The mobilisation of large scale financial flows at a reasonable cost of capital is therefore essential to ensure that developing countries can gain the benefits of the remarkable technological progress we have seen. Over the last 3 years multiple expert reports have set out the scale of the challenge and the actions required to overcome them; increases in the capital resources of the multinational development banks and changes in their lending policies are crucial. Action is now essential to seize the huge opportunity created by technological progress and cost reduction.

Summary – what have we learnt in the last 15 years ?

So let me sum up: what have you learnt about the economics of the energy transition, 10 years on from the start of this lecture series, 16 years on from the launch of the Climate Change Committee. I think six key things:

First, the potential for endogenously induced technological development and for cost reductions deriving from economies of scale and learning curve effects – which we knew about in theory – has practice turned out to be far greater than we dared hope. But this potential is far greater in some specific technologies – mass produced and standardised – than in others – large scale bespoke engineering.

Second, given these trends, the shape of a future zero-emission economy is far clearer than it was 10 to 15 years ago. That economy will be far more electrified than we first thought, and most of the zero carbon electricity to power that economy will come from renewables, even if nuclear and other technologies also play a supporting role.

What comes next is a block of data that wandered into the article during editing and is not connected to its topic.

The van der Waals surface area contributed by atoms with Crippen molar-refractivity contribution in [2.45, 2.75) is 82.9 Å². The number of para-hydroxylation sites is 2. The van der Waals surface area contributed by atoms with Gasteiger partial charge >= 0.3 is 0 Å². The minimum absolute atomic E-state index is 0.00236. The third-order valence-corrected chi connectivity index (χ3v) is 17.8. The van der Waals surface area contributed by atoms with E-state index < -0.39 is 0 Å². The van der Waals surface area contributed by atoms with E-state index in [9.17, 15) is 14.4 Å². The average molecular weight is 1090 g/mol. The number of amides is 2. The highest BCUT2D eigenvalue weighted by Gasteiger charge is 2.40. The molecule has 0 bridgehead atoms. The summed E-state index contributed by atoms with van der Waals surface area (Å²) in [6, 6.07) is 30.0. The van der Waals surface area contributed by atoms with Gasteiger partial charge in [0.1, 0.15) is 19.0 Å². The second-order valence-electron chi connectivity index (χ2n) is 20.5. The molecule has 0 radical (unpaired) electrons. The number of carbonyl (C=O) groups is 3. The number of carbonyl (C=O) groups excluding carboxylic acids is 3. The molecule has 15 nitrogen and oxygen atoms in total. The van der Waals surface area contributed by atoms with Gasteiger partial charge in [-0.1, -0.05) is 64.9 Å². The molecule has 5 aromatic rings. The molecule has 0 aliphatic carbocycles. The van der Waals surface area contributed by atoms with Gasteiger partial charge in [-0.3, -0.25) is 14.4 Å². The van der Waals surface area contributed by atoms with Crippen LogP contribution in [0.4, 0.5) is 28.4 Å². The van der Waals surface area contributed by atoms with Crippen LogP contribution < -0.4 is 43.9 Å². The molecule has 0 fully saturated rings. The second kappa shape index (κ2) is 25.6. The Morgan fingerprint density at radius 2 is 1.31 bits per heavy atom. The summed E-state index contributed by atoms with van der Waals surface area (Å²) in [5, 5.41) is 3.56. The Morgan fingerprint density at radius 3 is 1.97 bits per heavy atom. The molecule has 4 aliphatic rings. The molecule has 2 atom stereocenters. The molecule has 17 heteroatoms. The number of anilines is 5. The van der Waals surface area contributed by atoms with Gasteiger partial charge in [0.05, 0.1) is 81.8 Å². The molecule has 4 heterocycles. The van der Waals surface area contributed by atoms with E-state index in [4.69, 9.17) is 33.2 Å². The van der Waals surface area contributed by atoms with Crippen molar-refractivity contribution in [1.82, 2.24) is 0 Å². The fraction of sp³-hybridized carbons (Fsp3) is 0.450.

Third as a result, reasonable estimates of the eventual cost to conventionally measured living standards of shifting to a zero carbon economy are now far lower than when Nick Stern produced his report, or when the Climate Change Committee started work. We thought then that achieving an 80% reduction of emissions by 2050 might reduce UKGDP in that year by 1.5%. It’s now likely that achieving 100% emissions will produce a much smaller impact on living standards and possibly no impact at all.

But, fourth, that does not mean that the transition is costless. The cost is the need to invest to get to the endpoint, and except in some specific circumstances which may not apply, this will mean either less consumption or less investment in other sectors of the economy. Proponents of a zero-carbon economy need to be honest about that cost.

Fifth, it is therefore essential to reduce this investment cost as much as possible in two ways;

  • By designing responses to China’s extraordinary technological leadership which help accelerate rather than hold back the cost reductions which we now know are possible.
  • And by designing public policies to reduce risks and therefore the financial cost of capital.

Sixth and finally, we have to recognise clearly and respond to the very different costs of capital faced by different households and countries.

Overall I am far more confident than I was in 2008 that at some time in the late 21st century, the world will have a close to zero-carbon economy, delivering clean energy at remarkably low cost to consumers across the world, and with a far smaller adverse impact on the environment than imposed by our fossil fuel system today.

What I don’t know is whether we will get there fast enough to avoid catastrophic climate change.


[1] The CCC figures also show a significant investment in road transport. This reflects an assumption that EVs will continue to be more expensive than ICE vehicles even in the long term. Latest trends in EV prices in China, however, support the ETC assumption that the upfront cost of EVs will fall below cost of ICE vehicles within the 2020s.